By the time we made it to the merchandise booth (we totally missed the free beer and food, not sure where it was), everything was 50% off! Score! So we shopped a bit while my legs seized up and by the time my sister was done, I was laying on the floor with my legs elevated trying to convince my body it could make it upstairs to our hotel room.
We found the finisher food area where we were rushed through and dragged our tired and beaten bodies up for our first ever ice baths. I had never felt more tortured and relieved in a 15 second bath (because that’s about all I could stand). And after a real shower and some stretching and rolling (and wine), it hit me. The marathon was over. I had done it.
It wasn’t how I planned my race when I dreamt about my first marathon. I knew it would be hard. I knew I would hurt. But I had trained for a much better finish time. I knew I wasn’t supposed to have a “goal time” for my first full, but I never anticipated taking almost seven hours to finish the race. But then I remember everything I learned during my experience. Lessons that will make me stronger. And everything I fought through. Struggles where I might not have had the cleanest victory over but where I still succeeded.
Upon seeing the medal in my classroom, a student asked me if I won the race. I laughed and then realized I really had won. Maybe I didn’t come in first, qualify to Boston, or even run close to my planned finish. But there was a lesson I could share with my students. That you can practice and train and work your absolute hardest and not have the conclusion you want. But it is still a finish you can and should be proud of. Less than 48 hours after finishing my first marathon, I was paying for my second. New York City, I am coming for you in November. And I am bringing all my newfound lessons with me!
Apologies on the delay! The race was fabulous and then it was back home to teach all week followed by another weekend of races. But more on those later.
First the spoiler… I FINISHED THE RACE! And I finished in under two hours and twenty-seven minutes!
That’s the short version. Below is a much longer accounting of my experience of the 2014 Disneyland Half Marathon weekend.
I spent a lot of time anticipating this race. I signed up for it in January, before I could even run a mile. And then spent seven long months learning to love running.
For those of you who may not know, I attempted this whole “running” thing in 2009. I made it a goal to finish a half-marathon. I worked a little but never really committed to training. I did intervals, which was necessary for my body at the time. I was about 60 pounds heavier than I was for this race when I set my personal best in December of 2009. My time to beat would become 3:19:50 and it would stay that way until August 2014. Shortly after the half in 2009, I injured myself. And spent most of 2010 recovering from multiple injuries which spiraled into never really getting into running again.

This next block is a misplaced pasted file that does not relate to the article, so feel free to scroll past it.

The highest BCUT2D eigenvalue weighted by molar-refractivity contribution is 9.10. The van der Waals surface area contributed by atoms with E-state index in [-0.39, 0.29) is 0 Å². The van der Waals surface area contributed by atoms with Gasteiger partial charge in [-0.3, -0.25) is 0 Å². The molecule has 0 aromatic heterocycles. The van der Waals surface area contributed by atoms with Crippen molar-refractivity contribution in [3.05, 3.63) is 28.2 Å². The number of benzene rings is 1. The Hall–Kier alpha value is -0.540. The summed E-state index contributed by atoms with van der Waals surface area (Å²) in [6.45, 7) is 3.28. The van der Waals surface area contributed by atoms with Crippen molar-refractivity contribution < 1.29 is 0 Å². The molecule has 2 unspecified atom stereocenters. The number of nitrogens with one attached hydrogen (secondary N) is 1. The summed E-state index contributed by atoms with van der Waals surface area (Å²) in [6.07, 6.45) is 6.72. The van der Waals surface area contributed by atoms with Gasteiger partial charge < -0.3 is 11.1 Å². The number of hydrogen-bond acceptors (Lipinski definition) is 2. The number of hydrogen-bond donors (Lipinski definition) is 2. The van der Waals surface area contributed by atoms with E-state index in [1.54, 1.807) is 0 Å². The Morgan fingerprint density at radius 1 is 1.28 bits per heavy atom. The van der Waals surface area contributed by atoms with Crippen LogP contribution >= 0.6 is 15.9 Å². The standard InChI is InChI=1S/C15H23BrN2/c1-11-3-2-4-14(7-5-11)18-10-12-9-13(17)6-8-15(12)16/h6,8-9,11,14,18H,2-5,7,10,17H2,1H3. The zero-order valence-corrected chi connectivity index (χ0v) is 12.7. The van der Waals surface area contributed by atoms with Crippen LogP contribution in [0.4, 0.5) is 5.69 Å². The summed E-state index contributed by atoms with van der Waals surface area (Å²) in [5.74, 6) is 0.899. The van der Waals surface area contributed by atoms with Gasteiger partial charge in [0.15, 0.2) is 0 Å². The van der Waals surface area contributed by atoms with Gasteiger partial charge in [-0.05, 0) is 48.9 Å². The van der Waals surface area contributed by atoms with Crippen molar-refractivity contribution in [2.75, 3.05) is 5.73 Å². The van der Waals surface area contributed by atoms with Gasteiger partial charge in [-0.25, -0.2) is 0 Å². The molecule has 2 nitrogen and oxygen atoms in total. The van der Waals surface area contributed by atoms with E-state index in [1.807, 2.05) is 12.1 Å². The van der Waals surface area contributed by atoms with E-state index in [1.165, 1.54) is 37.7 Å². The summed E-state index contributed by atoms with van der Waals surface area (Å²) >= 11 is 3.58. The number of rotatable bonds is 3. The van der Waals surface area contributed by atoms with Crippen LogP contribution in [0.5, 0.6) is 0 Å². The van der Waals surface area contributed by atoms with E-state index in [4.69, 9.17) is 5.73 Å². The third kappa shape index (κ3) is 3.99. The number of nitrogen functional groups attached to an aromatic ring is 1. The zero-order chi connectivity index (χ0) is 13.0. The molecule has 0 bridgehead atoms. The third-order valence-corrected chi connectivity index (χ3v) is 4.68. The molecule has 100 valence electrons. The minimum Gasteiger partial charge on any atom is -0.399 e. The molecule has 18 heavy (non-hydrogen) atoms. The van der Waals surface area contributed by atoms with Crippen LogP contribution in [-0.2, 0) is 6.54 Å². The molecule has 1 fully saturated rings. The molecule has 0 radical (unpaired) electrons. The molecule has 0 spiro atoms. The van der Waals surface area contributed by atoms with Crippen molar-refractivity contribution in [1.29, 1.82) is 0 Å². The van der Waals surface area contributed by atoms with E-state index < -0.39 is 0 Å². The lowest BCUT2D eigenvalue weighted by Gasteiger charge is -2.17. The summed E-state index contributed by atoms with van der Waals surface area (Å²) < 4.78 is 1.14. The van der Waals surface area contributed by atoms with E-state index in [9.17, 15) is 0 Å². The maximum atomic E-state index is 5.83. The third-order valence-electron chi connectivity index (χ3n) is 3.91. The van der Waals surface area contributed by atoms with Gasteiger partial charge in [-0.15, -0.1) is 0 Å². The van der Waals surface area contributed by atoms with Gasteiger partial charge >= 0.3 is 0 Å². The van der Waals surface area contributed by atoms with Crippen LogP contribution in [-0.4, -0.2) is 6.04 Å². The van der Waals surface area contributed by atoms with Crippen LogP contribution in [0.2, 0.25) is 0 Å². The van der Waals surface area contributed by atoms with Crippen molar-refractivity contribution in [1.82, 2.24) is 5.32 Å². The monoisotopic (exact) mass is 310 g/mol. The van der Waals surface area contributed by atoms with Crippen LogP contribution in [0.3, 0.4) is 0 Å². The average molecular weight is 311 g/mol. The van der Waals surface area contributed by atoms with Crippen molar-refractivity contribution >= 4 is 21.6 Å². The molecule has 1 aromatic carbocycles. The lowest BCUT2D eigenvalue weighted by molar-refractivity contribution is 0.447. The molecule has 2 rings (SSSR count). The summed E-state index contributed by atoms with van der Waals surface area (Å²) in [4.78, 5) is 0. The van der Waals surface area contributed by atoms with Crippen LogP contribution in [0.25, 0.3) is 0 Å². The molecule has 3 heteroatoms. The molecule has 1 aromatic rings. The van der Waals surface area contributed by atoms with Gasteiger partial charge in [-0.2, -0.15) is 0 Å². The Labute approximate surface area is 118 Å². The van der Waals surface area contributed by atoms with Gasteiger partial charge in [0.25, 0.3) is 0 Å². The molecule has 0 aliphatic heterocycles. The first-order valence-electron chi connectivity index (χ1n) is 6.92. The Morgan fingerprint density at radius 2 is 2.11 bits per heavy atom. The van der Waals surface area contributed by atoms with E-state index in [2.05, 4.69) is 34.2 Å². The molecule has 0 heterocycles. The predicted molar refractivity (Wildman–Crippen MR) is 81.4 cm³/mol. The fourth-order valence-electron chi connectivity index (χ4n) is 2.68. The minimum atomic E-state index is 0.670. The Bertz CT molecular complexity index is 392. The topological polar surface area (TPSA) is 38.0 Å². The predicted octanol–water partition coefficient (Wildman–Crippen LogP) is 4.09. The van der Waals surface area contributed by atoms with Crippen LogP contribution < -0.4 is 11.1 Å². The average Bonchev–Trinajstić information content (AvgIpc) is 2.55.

Until I signed up for this race.
The race was at 5:30am on the Sunday morning of Labor Day Weekend. I had been preparing for the early start by going to bed earlier and waking up earlier all week. I even continued the trend by waking up early on Saturday and cheering on the 10k runners as they ran past my hotel!
We spent the Saturday in the park. I had read you should try to stay off your feet the day before a long race but I wanted to enjoy all the weekend had to offer. Which included riding Cars for the first time and doing multiple trips on California Screamin!
As the sun rose overhead and things started to get extra hot in the park, we headed back to our hotel where I enjoyed some HMR Chicken Pasta Parm and bananas. I ate a LOT of bananas over the weekend and not just the free ones in the concierge lounge! Then I took a nap. Which ended up happening until about 8pm when I woke up, laid out everything for race morning, and went back to sleep!
It’s a good thing I went to bed early because I was awake before my 2am alarm even sounded! I got dressed in my finery and ate my HMR oatmeal and drank 8 ounces of Via coffee at room temp because, well, the water in my water bottle was room temp?
After nervously dancing quietly around the room and making sure I had everything I needed, I woke up my husband to drive over to the Disneyland Hotel where we would park the car and head to the start. It was 3:15am and parking opened at 3:30 and I am never one to be late! My husband had not gone to bed early so he was probably a bit cranky but I don’t think I even noticed!
We got to the hotel, hit up the lobby bathrooms, and then wandered around near the finish line. I met up with some Team #runDisney folks for a group photo and at about 4:40am, headed to my starting corral (with a quick portapotty stop on the way!).
Once I got to corral H, I knew I was in for a wait. We had about 30 minutes at that point until the sent the first corral off, but my corral wouldn’t start until 33 minutes later. I was a bit cranky with my corral placement going into the race because all of the earlier corrals had finishing times no greater than 15 minutes apart. Corral H had finishing times from 2:30 to 3:15 and of course my 10k in late May had me finishing right at 2:31. The secret I learned is that everyone pushes to the front of the corral, especially if you are anticipating being slower, so you can stop for photos without being swept. I had no desire to stop for photos (they have professionals!) and I could do character stops at some of my later Disney races — my goal was to stay strong and give the race my best, and I was worried I would spend forever dodging folks (I would later make peace with the dodging as I started at the front of corral H only to catch up to and dodge folks from earlier corrals).